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Mike Pappas &
Carter Huffman


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Modulate is a Boston-based startup using cutting-edge machine learning and audio tech to make voice chat safe. ToxMod understands not just what is being said, but also whether it causes harm, helping you catch magnitudes more toxicity than player reporting and speech-to-text solutions.

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The Modulate Story

Mike Pappas and Carter Huffman found each other while working on a physics problem in the halls of an MIT undergraduate building. They’ve been comrades, friends, and business partners ever since– so the story goes. After respective stints at Bridgewater, NASA’s jet propulsion laboratory, and plenty of accrued research in the field of AI voice modulation, the two utilized their backgrounds in machine learning to address a rampant issue in the gaming space community: vocal harassment, sexism, grooming, and misconduct.

So, ToxMod was born. Rather than further developing voice changing technology, the product focuses on voice moderation. It helps online gaming platforms identify and flag harassment, hate speech, and misconduct on their platform, and helps the companies take appropriate action against the danger. Modulate is the only provider on the market with the capacity to watch an entire gaming ecosystem, without having to wait for a user to file a report.

After raising their Series A in the past year, Modulate’s team has doubled, keeping a sharp focus on the ethical use and distribution of AI. The team has partnered with Nintendo, The Fair Play Alliance, the Family Online Safety Institute, and won Time’s 100 Most Influential Companies of 2022. Pappas and Huffman seek to make the space of online gaming safer and more inclusive, with the utmost credence that ToxMod be used in a manner that shapes the future of the online gaming community for the better.

“You need to be comfortable saying, ‘I have a vision of how I'm going to succeed. I might be wrong and there might be other ways to do it, but this is my battle plan and these are the allies I need.”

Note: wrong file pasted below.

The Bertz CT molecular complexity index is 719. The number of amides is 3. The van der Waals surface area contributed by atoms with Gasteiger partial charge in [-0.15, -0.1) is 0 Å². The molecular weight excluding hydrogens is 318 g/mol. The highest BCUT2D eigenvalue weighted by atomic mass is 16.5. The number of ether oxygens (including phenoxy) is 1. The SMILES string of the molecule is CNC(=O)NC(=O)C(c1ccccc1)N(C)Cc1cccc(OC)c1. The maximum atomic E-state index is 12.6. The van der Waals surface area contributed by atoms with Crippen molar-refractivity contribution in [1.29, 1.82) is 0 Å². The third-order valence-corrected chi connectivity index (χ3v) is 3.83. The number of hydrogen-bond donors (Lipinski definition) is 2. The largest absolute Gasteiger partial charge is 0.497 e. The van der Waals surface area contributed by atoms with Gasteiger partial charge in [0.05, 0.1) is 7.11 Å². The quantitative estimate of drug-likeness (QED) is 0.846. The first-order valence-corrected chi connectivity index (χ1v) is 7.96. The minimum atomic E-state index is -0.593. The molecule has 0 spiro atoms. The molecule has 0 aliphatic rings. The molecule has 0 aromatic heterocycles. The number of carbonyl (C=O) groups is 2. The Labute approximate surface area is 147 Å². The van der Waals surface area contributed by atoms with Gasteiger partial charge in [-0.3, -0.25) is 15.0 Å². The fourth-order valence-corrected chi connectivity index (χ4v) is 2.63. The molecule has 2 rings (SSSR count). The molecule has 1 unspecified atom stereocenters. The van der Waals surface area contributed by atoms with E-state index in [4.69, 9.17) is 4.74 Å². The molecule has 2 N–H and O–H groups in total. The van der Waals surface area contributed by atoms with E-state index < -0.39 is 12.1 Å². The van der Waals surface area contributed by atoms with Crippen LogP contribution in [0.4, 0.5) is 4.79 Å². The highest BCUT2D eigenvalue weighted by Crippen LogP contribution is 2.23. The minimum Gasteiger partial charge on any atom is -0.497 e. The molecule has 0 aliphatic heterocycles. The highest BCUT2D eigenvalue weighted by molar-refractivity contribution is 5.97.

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What are some remarkable experiences you’ve had with Hyperplane?

There was a time, early on, that we had never engaged with a series A investor before. For the very first time, we were having to engage with real, technical questions, specifically when we were starting to talk about compensation. We wanted to do full salary transparency, which is very atypical. A lot of our investors told us that it was a bad idea.

But the thing that Hyperplane did very, very consistently was sit down and say, "Look, I've got this perspective as an investor and I have these needs as an investor. Have you thought about this? Have you thought about that?" Not against their own interest, but kind of divorced from their own interest. They hear us and they will back us a hundred percent of the way every time. They'll share their perspective, but when we make a call, they are on our team every time. And that's really I think a really valuable thing.

How has having a Boston-based VC helped you as a company?

Boston is interconnected. As we were meeting Hyperplane, we met a couple other folks who are also affiliated with Hyperplane, and I think that they all knew each other. In that sense, getting Hyperplane onto the team bought us more confidence from local Boston folks who knew Hyperplane well. The value we've gotten from them, though, is not really about the geography stuff. It's really about them being willing to engage with us as people.

And so I think something that Hyperplane gets really well is not just the age old “you got to spend money to make money,” principle, but they can be comfortable with the idea that we're all just hoping things are going to work out, though no one can make you any promises. They have the comfort to be able to engage in that kind of a business.

Do you have any general advice for fellow founders?

Mike: One thing that we've learned is you need to have a really clear vision in your head and you need to be comfortable. Sometimes a customer is just not worth your time even if you could close them. You need to be comfortable walking away from investors in the same way. You need to be comfortable saying, "I have a vision of how I'm going to succeed. I might be wrong and there might be other ways to succeed, but this is my battle plan and so these are the allies I need." That's going to land you in a much better spot, being able to be bottoms-up instead of trying to collect a bunch of strategic tidbits from other people that don't have the context you do, even if they're willing to act with the confidence as if they did.

Carter: Our company makes powerful tech. It's a potentially dangerous tech. If you hire people with a lot of drive that align with your company, they will come in and they will want to do their own thing within your company. And for me at least, that was really scary. So we have to take comfort in that we hire really well and then trust those people. If you're a good strong company working on good technology that people really actually align themselves with, people will go off and do random things that make your company better, not tear it apart.